Much has been said about how social media can help to limit the damage to a brand during a crisis. Much less has been said, however, about how using social media in a proactive way during such a crisis can change not only how the external world views a brand, but indeed how the organization understands itself.
On 14 April 2010, the eruption of the Eyjafallajokull volcano in Iceland drove the European air transport industry into uncharted skies. For safety reasons, national authorities closed large swaths of European airspace. On 15 April, as the impact began to be felt, 7,000 of the expected 23,500 flights were cancelled. By 24 April, more than 100,000 flights had been cancelled, leaving more than 10 million passengers stranded in airports around the world.
EUROCONTROL, the European Organization for the Safety of Air Navigation, is an intergovernmental body of 38 member states. Part of its mandate is to ensure that airlines are aware of air traffic control restrictions and that flight plans are modified accordingly When the volcano erupted, EUROCONTROL was responsible for providing states with information about where volcanic ash would be, so that they could decide whether to close their airspace.
As the only organization with an overall picture of airspace closures and the impact on flights across tile continent, EUROCONTROL--and specifically the communication team--was quickly overwhelmed by an avalanche of calls from journalists. By the end of 15 April, the first day of the crisis, the three-member team had logged more than 2,000 incoming calls and a similar number of e-mails, a pattern that was to continue for more than a week.
To deal with the huge numbers of media requests, the communication team set up regular press briefings at its Brussels, Belgium, headquarters and began to issue regular updates that were e-mailed to the media and posted on the web site. However, with concerns about the web site's ability to deal with the 5,000 percent increase in traffic, and an increasing number of phone calls and e-mails coming in from the public, the team quickly realized that they needed another way of providing information not only to journalists but also to the public.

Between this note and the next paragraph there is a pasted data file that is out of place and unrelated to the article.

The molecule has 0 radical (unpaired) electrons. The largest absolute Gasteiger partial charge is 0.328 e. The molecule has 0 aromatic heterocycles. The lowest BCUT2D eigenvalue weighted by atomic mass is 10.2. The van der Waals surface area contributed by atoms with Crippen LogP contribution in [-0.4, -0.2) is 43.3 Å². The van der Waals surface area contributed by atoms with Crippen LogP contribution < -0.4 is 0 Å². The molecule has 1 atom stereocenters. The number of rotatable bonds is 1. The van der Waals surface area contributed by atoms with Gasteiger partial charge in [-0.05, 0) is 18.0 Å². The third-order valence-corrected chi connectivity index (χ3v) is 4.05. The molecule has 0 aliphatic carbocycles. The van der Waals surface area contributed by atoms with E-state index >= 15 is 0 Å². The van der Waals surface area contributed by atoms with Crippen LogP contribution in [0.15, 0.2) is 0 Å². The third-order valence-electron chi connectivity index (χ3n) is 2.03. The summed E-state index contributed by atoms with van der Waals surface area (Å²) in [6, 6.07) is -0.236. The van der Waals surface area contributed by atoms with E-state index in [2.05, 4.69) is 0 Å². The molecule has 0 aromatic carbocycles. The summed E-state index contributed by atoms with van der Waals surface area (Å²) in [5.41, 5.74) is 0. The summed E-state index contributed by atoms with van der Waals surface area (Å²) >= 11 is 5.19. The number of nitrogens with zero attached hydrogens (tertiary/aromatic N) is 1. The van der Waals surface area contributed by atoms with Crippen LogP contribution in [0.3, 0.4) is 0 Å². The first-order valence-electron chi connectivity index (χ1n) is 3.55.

In hindsight, social media were the obvious choice. But at the time, the decision to be proactive in this space was not so immediate. Though a social media strategy that included Facebook, Twitter and LinkedIn had been in place since mid-2009, use of the sites had grown slowly, and EUROCONTROL's internal audiences were unconvinced about the benefits these outlets could offer to an organization with a very technical mandate and little direct contact with the public.
From the early hours of the crisis, EUROCONTROL's web editor and social media manager, Aurelie Valtat, was tweeting and posting on Facebook. At first the team was cautious, mainly retweeting information from the press updates that provided factual information on what airspace was closed and the number of flights affected. However, as the crisis stretched into its second and then third day, the social media effort at EUROCONTROL, as well as at other aviation organizations, took on another dimension. With call centers flooded with requests for information, and airline and airport web sites struggling to manage the sudden onslaught of visitors, the consistent use of hashtags such as #ashtag and #euva helped make social media a logical place for passengers to turn. Airlines in particular used Twitter and Facebook not only to tell passengers what was happening to individual flights but also to provide them with information about rebooking and compensation.
At EUROCONTROL, Rena Fakhouri and Herve Bechtel, the audiovisual team, began making short videos of the press briefings and posting them on YouTube, enabling journalists who couldn't be present to hear what was happening as well as see the associated visuals. …